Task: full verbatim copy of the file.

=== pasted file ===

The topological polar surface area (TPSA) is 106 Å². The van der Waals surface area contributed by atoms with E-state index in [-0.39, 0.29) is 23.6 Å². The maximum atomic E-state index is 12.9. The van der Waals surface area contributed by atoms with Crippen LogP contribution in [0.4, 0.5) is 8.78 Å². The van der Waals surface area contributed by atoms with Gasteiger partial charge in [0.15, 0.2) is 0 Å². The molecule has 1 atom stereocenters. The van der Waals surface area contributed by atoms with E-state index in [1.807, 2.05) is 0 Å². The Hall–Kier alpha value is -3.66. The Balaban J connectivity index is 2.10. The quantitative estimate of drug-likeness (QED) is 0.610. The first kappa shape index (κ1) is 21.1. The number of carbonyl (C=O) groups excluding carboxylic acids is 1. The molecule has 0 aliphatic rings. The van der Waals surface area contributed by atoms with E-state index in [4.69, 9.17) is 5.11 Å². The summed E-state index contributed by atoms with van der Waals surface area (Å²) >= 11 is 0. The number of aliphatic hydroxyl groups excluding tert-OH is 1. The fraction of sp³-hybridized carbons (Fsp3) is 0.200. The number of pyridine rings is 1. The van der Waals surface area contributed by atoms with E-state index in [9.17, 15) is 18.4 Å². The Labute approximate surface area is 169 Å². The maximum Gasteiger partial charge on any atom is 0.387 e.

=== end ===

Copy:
The topological polar surface area (TPSA) is 106 Å². The van der Waals surface area contributed by atoms with E-state index in [-0.39, 0.29) is 23.6 Å². The maximum atomic E-state index is 12.9. The van der Waals surface area contributed by atoms with Crippen LogP contribution in [0.4, 0.5) is 8.78 Å². The van der Waals surface area contributed by atoms with Gasteiger partial charge in [0.15, 0.2) is 0 Å². The molecule has 1 atom stereocenters. The van der Waals surface area contributed by atoms with E-state index in [1.807, 2.05) is 0 Å². The Hall–Kier alpha value is -3.66. The Balaban J connectivity index is 2.10. The quantitative estimate of drug-likeness (QED) is 0.610. The first kappa shape index (κ1) is 21.1. The number of carbonyl (C=O) groups excluding carboxylic acids is 1. The molecule has 0 aliphatic rings. The van der Waals surface area contributed by atoms with E-state index in [4.69, 9.17) is 5.11 Å². The summed E-state index contributed by atoms with van der Waals surface area (Å²) >= 11 is 0. The number of aliphatic hydroxyl groups excluding tert-OH is 1. The fraction of sp³-hybridized carbons (Fsp3) is 0.200. The number of pyridine rings is 1. The van der Waals surface area contributed by atoms with E-state index in [9.17, 15) is 18.4 Å². The Labute approximate surface area is 169 Å². The maximum Gasteiger partial charge on any atom is 0.387 e.